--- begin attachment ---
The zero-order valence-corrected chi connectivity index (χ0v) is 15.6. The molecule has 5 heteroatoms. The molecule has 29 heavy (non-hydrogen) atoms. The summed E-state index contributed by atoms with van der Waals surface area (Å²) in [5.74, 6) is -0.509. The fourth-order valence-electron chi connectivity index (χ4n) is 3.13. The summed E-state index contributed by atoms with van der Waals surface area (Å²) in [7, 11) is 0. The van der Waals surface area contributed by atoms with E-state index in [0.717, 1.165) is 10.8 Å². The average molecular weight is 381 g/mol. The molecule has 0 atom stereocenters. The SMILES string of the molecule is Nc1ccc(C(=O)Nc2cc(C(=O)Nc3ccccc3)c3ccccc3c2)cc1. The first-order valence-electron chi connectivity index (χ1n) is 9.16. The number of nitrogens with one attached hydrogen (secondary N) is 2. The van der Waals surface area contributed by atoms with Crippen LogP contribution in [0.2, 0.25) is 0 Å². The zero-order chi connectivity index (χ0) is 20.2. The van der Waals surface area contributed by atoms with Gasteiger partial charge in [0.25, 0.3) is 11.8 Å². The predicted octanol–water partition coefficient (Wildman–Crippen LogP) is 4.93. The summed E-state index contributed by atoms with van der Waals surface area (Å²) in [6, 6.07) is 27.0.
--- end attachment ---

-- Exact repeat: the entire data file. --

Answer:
The zero-order valence-corrected chi connectivity index (χ0v) is 15.6. The molecule has 5 heteroatoms. The molecule has 29 heavy (non-hydrogen) atoms. The summed E-state index contributed by atoms with van der Waals surface area (Å²) in [5.74, 6) is -0.509. The fourth-order valence-electron chi connectivity index (χ4n) is 3.13. The summed E-state index contributed by atoms with van der Waals surface area (Å²) in [7, 11) is 0. The van der Waals surface area contributed by atoms with E-state index in [0.717, 1.165) is 10.8 Å². The average molecular weight is 381 g/mol. The molecule has 0 atom stereocenters. The SMILES string of the molecule is Nc1ccc(C(=O)Nc2cc(C(=O)Nc3ccccc3)c3ccccc3c2)cc1. The first-order valence-electron chi connectivity index (χ1n) is 9.16. The number of nitrogens with one attached hydrogen (secondary N) is 2. The van der Waals surface area contributed by atoms with Crippen LogP contribution in [0.2, 0.25) is 0 Å². The zero-order chi connectivity index (χ0) is 20.2. The van der Waals surface area contributed by atoms with Gasteiger partial charge in [0.25, 0.3) is 11.8 Å². The predicted octanol–water partition coefficient (Wildman–Crippen LogP) is 4.93. The summed E-state index contributed by atoms with van der Waals surface area (Å²) in [6, 6.07) is 27.0.